The Toronto Star's Chris Hume reports today that Toronto's Nathan Phillips Square is finally seeking submissions for a radical redesign of this once loved now tired and worn civic space. Created in 1965 by Finnish architect Viljo Revell, the Square serves today as a sad example of how not to build a public space.
Hume cites several examples of where the Square goes wrong - the fenced off grassy strip along Bay, the concrete blob that is the skate hire, the Peace Garden that nobody ever visits - and provides some useful suggestions on how to make it better - e.g. incorporate a raised stage, remove the overhead walkway.
I would also suggest adding a little more nature into the centre of the city. Toronto's square mile has precious little greenery to lie back in, so why not add a little running water and a tree canopy into the mix?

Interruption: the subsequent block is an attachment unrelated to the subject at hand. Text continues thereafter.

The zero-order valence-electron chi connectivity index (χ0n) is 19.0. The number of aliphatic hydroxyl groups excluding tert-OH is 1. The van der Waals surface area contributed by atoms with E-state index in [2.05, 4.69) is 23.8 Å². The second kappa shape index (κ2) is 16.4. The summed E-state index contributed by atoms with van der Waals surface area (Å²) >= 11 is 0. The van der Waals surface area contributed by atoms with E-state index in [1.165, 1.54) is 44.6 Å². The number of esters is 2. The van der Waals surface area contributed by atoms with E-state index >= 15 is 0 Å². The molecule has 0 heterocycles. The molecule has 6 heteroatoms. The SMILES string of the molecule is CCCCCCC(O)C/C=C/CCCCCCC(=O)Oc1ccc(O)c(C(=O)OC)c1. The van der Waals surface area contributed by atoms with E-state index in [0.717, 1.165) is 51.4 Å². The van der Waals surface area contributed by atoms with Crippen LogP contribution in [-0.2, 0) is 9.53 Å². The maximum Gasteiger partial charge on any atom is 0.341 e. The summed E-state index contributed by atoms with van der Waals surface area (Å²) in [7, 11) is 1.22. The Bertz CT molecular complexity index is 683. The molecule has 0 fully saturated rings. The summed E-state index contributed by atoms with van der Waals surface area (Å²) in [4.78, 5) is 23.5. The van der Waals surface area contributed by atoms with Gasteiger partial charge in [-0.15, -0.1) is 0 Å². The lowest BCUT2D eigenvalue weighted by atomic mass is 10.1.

I have written about how to create successful public spaces before and there's no doubt that Nathan Phillips is perfectly positioned to capture the single most important ingredient for this - people. All we need to do now is give them a reason to stick around.
I'm pleased to see Toronto acknowledging another of its Achilles heels (see proposed Queens Quay makeover and Gardiner Expressway improvements) and am very much look forward to seeing the redesign proposals, coming to a newspaper near you in March, 2007.
Here's hoping some of these ideas become realities.
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